Jean Shepherd, the prolific radio raconteur whose easy storytelling style earned comparisons to Mark Twain, died Saturday. He was 78.
Shepherd died in a hospital near his home on Sanibel Island, Fla., said his longtime friend and business advisor, Irwin Zwilling.
In his 21 years on 50,000-watt WOR-AM in New York City, Shepherd attracted a large and loyal following along the Eastern Seaboard. Shepherd could weave tales and develop a mood like no other and kept his audience hovering near their radios. He worked without a script and conjured tales based on his Indiana upbringing, creating such characters as his alter ego, Ralph Parker, and his neighbors, the Bumpuses.
He would talk about whatever came to mind, and those tales often celebrated the hopelessness and haplessness of the human race and the total absurdity of life on Earth.
"Most people think of life as some kind of never-ending struggle, a tragedy," he once said. "To me, life is a vast, cosmic, shaggy dog story, a giant, curiously unresolved joke with an infinitely long punch line."
Shepherd was more than a radio performer. He wrote and narrated the 1983 classic "A Christmas Story," a sardonic look at the holiday. His writing appeared in a vast assortment of publications, from Playboy, where he was a frequent contributor, to Car and Driver and National Lampoon. He wrote several books, including 1966's "In God We Trust, All Others Pay Cash," which had 10 printings, and the 1971 story collection "Wanda Hickey's Night of Golden Memories and Other Disasters."
Shepherd did a pair of syndicated PBS TV programs, "Jean Shepherd's America," a highly personalized guided tour of the United States that ran in 1971 and 1972, and "Shepherd's Pie," more tales from the American road, which appeared in 1985.
Born in Chicago, where his father was an office manager for Borden Dairies, Shepherd grew up in nearby Hammond, Ind. Hammond was a "tough and mean" industrial city, Shepherd later said, and he used it in his stories. He changed the name to "Hohman," and it came to represent all of the major industrial towns in the Midwest.
As an adolescent, Shepherd worked as a mail boy in a steel mill. He began his radio career at the age of 16, doing weekly sportscasts for a radio station in Hammond. That job led to juvenile roles on network radio in Chicago, including that of Billy Fairchild in the serial "Jack Armstrong, the All American Boy."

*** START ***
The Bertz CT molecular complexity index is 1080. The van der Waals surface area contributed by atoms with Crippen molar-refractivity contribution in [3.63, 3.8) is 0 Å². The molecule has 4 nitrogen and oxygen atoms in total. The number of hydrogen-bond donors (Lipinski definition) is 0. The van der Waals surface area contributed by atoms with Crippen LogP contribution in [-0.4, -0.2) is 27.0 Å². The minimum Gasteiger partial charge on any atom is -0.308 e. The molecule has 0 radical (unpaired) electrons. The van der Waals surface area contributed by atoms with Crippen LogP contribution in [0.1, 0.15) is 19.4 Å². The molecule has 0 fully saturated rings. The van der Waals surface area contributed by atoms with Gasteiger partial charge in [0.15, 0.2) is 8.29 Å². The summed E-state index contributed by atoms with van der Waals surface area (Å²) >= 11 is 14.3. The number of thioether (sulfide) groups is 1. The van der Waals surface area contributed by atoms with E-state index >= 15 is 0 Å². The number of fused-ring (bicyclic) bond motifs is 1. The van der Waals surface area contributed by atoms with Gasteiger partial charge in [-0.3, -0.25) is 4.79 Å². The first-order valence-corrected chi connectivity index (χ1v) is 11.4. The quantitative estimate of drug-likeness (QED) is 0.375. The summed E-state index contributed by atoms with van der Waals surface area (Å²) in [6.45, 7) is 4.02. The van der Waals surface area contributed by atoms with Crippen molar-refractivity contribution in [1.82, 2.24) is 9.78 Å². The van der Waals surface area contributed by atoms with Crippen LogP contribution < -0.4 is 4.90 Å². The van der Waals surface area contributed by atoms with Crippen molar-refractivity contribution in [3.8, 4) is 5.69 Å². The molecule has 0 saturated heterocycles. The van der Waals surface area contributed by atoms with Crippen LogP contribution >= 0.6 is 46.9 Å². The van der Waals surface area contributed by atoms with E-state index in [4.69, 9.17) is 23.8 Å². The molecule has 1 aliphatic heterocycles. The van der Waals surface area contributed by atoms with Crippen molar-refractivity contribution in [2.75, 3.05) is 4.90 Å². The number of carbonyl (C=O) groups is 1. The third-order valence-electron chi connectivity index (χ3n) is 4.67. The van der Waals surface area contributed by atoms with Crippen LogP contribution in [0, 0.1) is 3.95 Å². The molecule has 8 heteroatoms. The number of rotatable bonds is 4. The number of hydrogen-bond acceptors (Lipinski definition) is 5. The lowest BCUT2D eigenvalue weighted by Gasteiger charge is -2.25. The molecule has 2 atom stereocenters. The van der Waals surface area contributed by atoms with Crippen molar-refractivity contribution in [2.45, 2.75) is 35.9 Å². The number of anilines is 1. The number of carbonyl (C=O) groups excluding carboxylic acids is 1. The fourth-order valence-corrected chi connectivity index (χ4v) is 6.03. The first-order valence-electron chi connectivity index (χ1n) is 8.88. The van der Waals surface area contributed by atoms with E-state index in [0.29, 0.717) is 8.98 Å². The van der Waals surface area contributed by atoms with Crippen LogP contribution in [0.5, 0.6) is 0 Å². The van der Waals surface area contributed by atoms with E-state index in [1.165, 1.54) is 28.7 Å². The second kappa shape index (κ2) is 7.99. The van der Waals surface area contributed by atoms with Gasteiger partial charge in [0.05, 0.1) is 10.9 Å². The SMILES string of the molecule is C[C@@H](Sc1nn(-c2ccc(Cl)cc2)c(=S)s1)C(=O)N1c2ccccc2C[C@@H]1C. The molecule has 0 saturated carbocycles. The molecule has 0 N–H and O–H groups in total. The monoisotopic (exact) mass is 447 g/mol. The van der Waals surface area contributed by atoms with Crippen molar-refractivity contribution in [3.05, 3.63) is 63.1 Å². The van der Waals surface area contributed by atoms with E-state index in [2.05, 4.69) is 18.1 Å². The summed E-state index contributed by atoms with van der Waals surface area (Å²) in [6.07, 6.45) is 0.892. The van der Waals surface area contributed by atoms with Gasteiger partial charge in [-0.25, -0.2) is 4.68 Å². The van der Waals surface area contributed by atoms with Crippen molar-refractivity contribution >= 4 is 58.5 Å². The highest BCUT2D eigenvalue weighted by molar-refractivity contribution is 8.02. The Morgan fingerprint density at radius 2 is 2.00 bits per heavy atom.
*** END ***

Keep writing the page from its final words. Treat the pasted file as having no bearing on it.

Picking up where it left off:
During World War II, Shepherd served in the U.S. Army Signal Corps, installing radar equipment and developing a dislike for authority figures.
After the war, he studied acting in Chicago at the Goodman Theatre and engineering and psychology at Indiana University. He left Indiana without a degree to take a radio job in Cincinnati, which led him to a series of radio jobs, each better than the previous.
While he was hosting a late-night television show he came to the attention of Steve Allen, the original host of "The Tonight Show." Allen was about to leave "The Tonight Show" and recommended Shepherd as his replacement, but the NBC job never worked out for Shepherd. What did work out was a job at station WOR-AM, where he stayed for the next 21 years.
The irreverent Shepherd was continually in trouble with station management. He was suspended after plugging Sweetheart soap, which was not a sponsor, but the ban was lifted by the station after his fans held protest rallies and the soap company, grateful for the publicity, signed on as a sponsor.
Shepherd once exhorted his listeners to go to their local bookstores and demand the book "I Libertine." The book, however, existed only in Shepherd's mind. He also urged listeners to "hurl invective" whenever possible.
The latter ploy, which was widely believed to have inspired the climactic scene in Paddy Chayefsky's 1976 film "Network," had Shepherd telling listeners to put their radios in the window and inundate "the entire eastern half of the United States" with such shouts as "Excelsior, you fatheads!" and "OK, drop the tools, we've got you covered."
After his career came to a close, Shepherd generally stayed out of the public eye. A man of diverse interests, he was a photographer, a pencil and ink artist, an amateur radio operator, a collector of 19th century religious art, an expert at a wide range of gadgetry, a private pilot and a sports car buff.
Shepherd's third wife, Leigh, died last year after 21 years of marriage. The couple had no children, and there were no survivors, Zwilling said.
To Shepherd, humor was a disposition rather than a simple line.
"Comedy sets up lines; humor is an attitude, and much harder to sustain," he once told a reporter.
"When you're doing humor . . . the life you're leading is the joke."